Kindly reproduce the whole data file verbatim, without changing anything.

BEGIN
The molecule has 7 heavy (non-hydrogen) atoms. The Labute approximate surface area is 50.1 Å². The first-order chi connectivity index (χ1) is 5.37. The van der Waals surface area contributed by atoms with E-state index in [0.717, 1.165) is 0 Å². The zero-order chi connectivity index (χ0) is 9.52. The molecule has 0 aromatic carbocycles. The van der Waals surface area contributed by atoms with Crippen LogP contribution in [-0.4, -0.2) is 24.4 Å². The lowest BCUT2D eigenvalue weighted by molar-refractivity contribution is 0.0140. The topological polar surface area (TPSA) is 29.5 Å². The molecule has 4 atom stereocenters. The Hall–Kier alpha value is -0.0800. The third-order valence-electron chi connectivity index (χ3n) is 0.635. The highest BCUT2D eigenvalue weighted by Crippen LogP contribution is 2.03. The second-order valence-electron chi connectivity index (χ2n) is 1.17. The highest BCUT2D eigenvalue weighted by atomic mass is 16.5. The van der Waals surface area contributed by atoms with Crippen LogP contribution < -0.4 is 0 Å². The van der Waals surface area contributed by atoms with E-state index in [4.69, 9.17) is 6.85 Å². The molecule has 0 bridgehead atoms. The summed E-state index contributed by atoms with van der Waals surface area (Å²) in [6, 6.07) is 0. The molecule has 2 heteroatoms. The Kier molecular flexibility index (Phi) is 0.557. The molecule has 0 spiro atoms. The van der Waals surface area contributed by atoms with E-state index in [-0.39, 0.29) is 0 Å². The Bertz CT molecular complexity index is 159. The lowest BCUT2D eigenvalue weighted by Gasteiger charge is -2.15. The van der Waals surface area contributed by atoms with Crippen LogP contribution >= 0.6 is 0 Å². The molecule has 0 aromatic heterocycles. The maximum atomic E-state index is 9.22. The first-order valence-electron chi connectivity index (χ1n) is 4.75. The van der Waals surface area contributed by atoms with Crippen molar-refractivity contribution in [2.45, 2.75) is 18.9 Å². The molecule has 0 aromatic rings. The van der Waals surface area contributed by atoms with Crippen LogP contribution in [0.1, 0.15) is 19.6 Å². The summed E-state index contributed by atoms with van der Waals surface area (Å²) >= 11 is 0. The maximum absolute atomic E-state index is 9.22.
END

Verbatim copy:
The molecule has 7 heavy (non-hydrogen) atoms. The Labute approximate surface area is 50.1 Å². The first-order chi connectivity index (χ1) is 5.37. The van der Waals surface area contributed by atoms with E-state index in [0.717, 1.165) is 0 Å². The zero-order chi connectivity index (χ0) is 9.52. The molecule has 0 aromatic carbocycles. The van der Waals surface area contributed by atoms with Crippen LogP contribution in [-0.4, -0.2) is 24.4 Å². The lowest BCUT2D eigenvalue weighted by molar-refractivity contribution is 0.0140. The topological polar surface area (TPSA) is 29.5 Å². The molecule has 4 atom stereocenters. The Hall–Kier alpha value is -0.0800. The third-order valence-electron chi connectivity index (χ3n) is 0.635. The highest BCUT2D eigenvalue weighted by Crippen LogP contribution is 2.03. The second-order valence-electron chi connectivity index (χ2n) is 1.17. The highest BCUT2D eigenvalue weighted by atomic mass is 16.5. The van der Waals surface area contributed by atoms with Crippen LogP contribution < -0.4 is 0 Å². The van der Waals surface area contributed by atoms with E-state index in [4.69, 9.17) is 6.85 Å². The molecule has 0 bridgehead atoms. The summed E-state index contributed by atoms with van der Waals surface area (Å²) in [6, 6.07) is 0. The molecule has 2 heteroatoms. The Kier molecular flexibility index (Phi) is 0.557. The molecule has 0 spiro atoms. The van der Waals surface area contributed by atoms with E-state index in [-0.39, 0.29) is 0 Å². The Bertz CT molecular complexity index is 159. The lowest BCUT2D eigenvalue weighted by Gasteiger charge is -2.15. The van der Waals surface area contributed by atoms with Crippen LogP contribution >= 0.6 is 0 Å². The molecule has 0 aromatic heterocycles. The maximum atomic E-state index is 9.22. The first-order valence-electron chi connectivity index (χ1n) is 4.75. The van der Waals surface area contributed by atoms with Crippen molar-refractivity contribution in [2.45, 2.75) is 18.9 Å². The molecule has 0 aromatic rings. The van der Waals surface area contributed by atoms with Crippen LogP contribution in [0.1, 0.15) is 19.6 Å². The summed E-state index contributed by atoms with van der Waals surface area (Å²) >= 11 is 0. The maximum absolute atomic E-state index is 9.22.